String timeStr = now.format(DateTimeFormatter.ofPattern("hh:mm:ss a"));

// print time string
System.out.println(timeStr);

The output should look something like below:

03:47:23 PM

Just like LocalDate, you can also use LocalTime and DateTimeFormatter to change the format of an existing time string as shown below:

// old time format
String oldStr = "23:15:45.456";

// parse old string to time
LocalTime time = LocalTime.parse(oldStr, DateTimeFormatter.ofPattern("HH:mm:ss.SSS"));

// format time to string
String newStr = time.format(DateTimeFormatter.ofPattern("HH 'Hours', mm 'Minutes', ss 'Seconds'"));

// print both strings
System.out.println("Old Time Format: " + oldStr);
System.out.println("New Time Format: " + newStr);

The above code will print the following on the console:

Old Time Format: 23:15:45.456
New Time Format: 23 Hours, 15 Minutes, 45 Seconds

Format LocalDateTime

LocalDateTime is a popular class for handling both date and time together in Java 8 and beyond. It represents date and time without timezone in ISO-8601 format. The following example demonstrates how you can format an instance of LocalDateTime to a date string:

// current date and time
LocalDateTime now = LocalDateTime.now();

// format datetime to string
String dtStr = now.format(DateTimeFormatter.ofPattern("EEEE, MMMM dd, yyyy hh:mm a"));

// print date string
System.out.println(dtStr);

If you execute the above code, the output looks like below:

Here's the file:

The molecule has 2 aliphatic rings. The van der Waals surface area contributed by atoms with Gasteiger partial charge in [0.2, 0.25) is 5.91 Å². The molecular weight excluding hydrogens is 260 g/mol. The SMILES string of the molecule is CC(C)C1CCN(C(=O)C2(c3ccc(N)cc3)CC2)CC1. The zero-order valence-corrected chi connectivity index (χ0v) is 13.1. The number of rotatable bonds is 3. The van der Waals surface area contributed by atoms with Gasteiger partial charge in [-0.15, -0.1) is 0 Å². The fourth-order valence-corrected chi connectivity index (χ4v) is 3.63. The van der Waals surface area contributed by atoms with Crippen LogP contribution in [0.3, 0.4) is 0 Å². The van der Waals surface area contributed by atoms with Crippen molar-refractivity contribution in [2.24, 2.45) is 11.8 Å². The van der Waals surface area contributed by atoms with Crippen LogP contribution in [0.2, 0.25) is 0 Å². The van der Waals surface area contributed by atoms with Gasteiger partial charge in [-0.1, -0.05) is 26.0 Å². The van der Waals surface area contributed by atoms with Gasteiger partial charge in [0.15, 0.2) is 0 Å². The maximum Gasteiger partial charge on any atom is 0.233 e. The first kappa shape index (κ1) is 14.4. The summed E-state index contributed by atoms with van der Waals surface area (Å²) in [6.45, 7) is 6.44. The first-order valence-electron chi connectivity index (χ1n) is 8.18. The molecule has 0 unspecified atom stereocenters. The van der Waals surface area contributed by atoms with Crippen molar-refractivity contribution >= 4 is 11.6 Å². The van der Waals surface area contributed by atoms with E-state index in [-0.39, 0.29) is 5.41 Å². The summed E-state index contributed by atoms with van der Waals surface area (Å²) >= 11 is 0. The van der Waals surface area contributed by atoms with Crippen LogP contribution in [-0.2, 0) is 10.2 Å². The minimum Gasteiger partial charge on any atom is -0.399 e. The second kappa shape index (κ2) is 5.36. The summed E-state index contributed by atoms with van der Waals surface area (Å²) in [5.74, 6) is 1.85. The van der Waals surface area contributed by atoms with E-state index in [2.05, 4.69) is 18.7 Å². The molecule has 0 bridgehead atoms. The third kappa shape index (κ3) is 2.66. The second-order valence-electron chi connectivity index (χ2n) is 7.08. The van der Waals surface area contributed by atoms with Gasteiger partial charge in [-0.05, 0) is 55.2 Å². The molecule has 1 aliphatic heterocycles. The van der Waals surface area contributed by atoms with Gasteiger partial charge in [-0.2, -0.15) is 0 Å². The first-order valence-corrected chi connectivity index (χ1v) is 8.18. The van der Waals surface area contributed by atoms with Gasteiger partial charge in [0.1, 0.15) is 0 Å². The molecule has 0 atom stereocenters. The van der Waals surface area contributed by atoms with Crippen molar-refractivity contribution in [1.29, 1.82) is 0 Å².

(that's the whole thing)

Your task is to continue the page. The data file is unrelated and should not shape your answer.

Sunday, December 29, 2019 05:53 PM

You can also convert a date string to LocalDateTime and then apply formatting to change the date string format:

// old string format
String oldStr = "12/23/2019T15:23";

// parse old string to date and time
LocalDateTime dt = LocalDateTime.parse(oldStr, DateTimeFormatter.ofPattern("MM/dd/yyyy'T'HH:mm"));

// format date to string
String newStr = dt.format(DateTimeFormatter.ofPattern("MMMM dd, yyyy hh:mm a"));

// print both strings
System.out.println("Old Date & Time Format: " + oldStr);
System.out.println("New Date & Time Format: " + newStr);

The above example code will output the following:

Old Date & Time Format: 12/23/2019T15:23
New Date & Time Format: December 23, 2019 03:23 PM

Format ZonedDateTime

The ZonedDateTime class is used to work with timezone specific dates and times. It represents a date-time with a timezone in ISO-8601 format (e.g. 2019-05-15T10:15:30+05:00[Asia/Karachi]).

The following example demonstrates how you can format an instance of ZonedDateTime using the format() method:

// current date and time
ZonedDateTime now = ZonedDateTime.now();

// format datetime to string
String dtStr = now.format(DateTimeFormatter.ofPattern("EEEE, MMMM dd, yyyy hh:mm a VV"));

// print date string
System.out.println(dtStr);

You should see the following output for the above code snippet:

Sunday, December 29, 2019 06:07 PM Asia/Karachi

Let us look at another example of ZonedDateTime that first parses a string to create a new instance and format the date back to the string:

// old string format
String oldStr = "12/23/2019T09:20 +0100 Europe/Paris";

// parse old string to date and time